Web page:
The wire can be deployed either within, or in proximity to, the lesion depending on local anatomy and pathology and the surgeon must be aware of how the wire has been deployed to ensure adequate resection in theater.

Review of imaging, clinical examination and available histology will assess the possibility of lesion malignancy. In some cases, it is desirable to avoid puncturing the lesion and leaking contents into the surrounding area and needle tract due to the potential risk of tumor seeding. Tumor seeding along the tract created by fine needle aspirations and radiofrequency ablations has been documented [57]. Tract seeding remains a hypothetical risk in any intervention, particularly if multiple passes are required, and tends to relate to needle size. In the case of large thyroglossal cysts under pressure, needle localization may risk bursting the cyst and seeding the contents ectopically. Lesion localization using a wire has the benefit of the surgeon visualizing the wire position at the time of the operation and being able to excise the wire tract in addition to the lesion to reduce the risk of seeding.

Other potential complications of the localization procedure are related to damage to vital structures that are in close proximity in the head and neck. These complications include vascular, neurological and upper aerodigestive tract injury, although the major vessels and esophagus are clearly identified sonographically. In cases where the needle tract is not excised, the tissues through which the wire passes will have resultant edema, which may be similar to that expected from a needle biopsy in another anatomical region. This, however, is offset by the benefit of accurate intra-operative localization that USGWL offers, and subsequent reduction in operating time and intra-operative tissue damage.

Both pre- and intra-operative USGWL have been documented. Placing the wire pre-operatively in the ultrasound department ensures that equipment is readily available, there are sufficient staff skilled in this procedure, and the environment is familiar for the radiologist and optimal lighting conditions can be achieved. In addition, the surgeon may be present at the time of the scan, which is useful for surgical planning. However, intraoperative ultrasound has its advantages, including minimizing patient anxiety as the wire placement and lesion excision can be performed together, and helping to yield immediate results as in the case of histological examination of testicular lesions [8]. In addition, with no delay between wire localization and theater, the patient will not be moving and the risk of wire migration is therefore avoided.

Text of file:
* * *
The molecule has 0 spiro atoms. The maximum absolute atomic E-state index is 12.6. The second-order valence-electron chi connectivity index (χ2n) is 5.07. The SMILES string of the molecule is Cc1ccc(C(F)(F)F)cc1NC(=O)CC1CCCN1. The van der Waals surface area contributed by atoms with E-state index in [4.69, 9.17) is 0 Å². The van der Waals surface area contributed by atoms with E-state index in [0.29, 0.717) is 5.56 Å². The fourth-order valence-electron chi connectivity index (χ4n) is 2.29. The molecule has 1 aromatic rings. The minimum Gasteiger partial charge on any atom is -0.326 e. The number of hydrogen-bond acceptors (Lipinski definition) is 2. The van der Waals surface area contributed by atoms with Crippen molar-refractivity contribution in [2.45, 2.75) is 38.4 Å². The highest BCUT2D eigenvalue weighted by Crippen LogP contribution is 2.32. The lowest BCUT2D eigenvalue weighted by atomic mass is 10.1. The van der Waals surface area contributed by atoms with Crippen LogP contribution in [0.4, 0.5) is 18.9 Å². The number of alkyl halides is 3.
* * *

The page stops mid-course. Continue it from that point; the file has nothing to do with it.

Applications in the head & neck

USGWL has been described for both malignant and benign lesions within the head and neck [911].

It has been used in the context of recurrent thyroid cancer determined by a rising thyroglobulin level, follow-up staging scans and positive cytology from a fine needle aspirate of a thyroid nodule in the thyroid bed [Howlett DC, Unpublished Data]. A hook-wire was placed adjacent to the 2.5 mm metastatic nodule bounded by the carotid artery laterally, esophagus posteriorly and trachea medially (Figures 2 & 3). This was a technically difficult USGWL due to the location and proximity of vital structures. Histology confirmed excised metastatic papillary thyroid carcinoma.


Figure 2. Longitudinal sonogram of the right neck at the level of the surgical bed post thyroidectomy. The callipers measure the lesion in the thyroid bed as 2.5 mm, diagnosed pre-operatively on fine needle aspiration as a metastasis. The lesion is in close proximity to the esophagus (arrows) and the right carotid artery (C).


Figure 3. The lesion in the thyroid bed (large arrow) is less well defined, in part due to the infiltrated local anesthetic. The hook-wire has been deployed in close proximity anterior to the lesion but not puncturing it (smaller arrows).

USGWL for recurrent lymph node metastases in papillary thyroid carcinoma can be more effective than neck dissection [9]. USGWL has been used for selected lymph node diagnosis [10] and Zimmerman et al. described intraoperative ultrasound-guided needle localization in neck re-exploration where fibrous tissue can obscure the lesion during the operation [11].

Thomas et al. described a patient with a history of appendiceal carcinoid who presented with symptoms of recurrence and had a negative staging CT [3]. Further imaging with an octreotide isotope scan and ultrasound confirmed recurrence in an impalpable lymph node in the neck. Preoperatively, a wire was deployed in proximity to the level IV left neck lymph node adjacent to the common carotid and subclavian arteries and resected at surgery.

In the context of benign lesions, Thomas et al. also describe a patient with persistent thyrotoxicosis post-thyroidectomy for Grave’s disease [3]. An ultrasound of the neck demonstrated a solid nodule in the infra-hyoid region. As the histology from the initial thyroidectomy had demonstrated micropapillary carcinoma as an incidental finding, a biopsy was performed to confirm benignancy. A thyroid uptake scan demonstrated ectopic thyroid tissue in the infrahyoid region. The ectopic thyroid tissue was impalpable clinically but visible on ultrasound, and therefore USGWL was used, resulting in successful excision of the benign lesion.


Figure 4. Longitudinal sonogram through the right parotid gland (P) demonstrates a hypoechoic lesion (large arrow) in the superficial lobe, likely to be an oncocytoma based on pre-operative biopsy of a larger and deeper lesion. Note the tip of the beveled needle seen within the superficial lobe lesion (small arrows).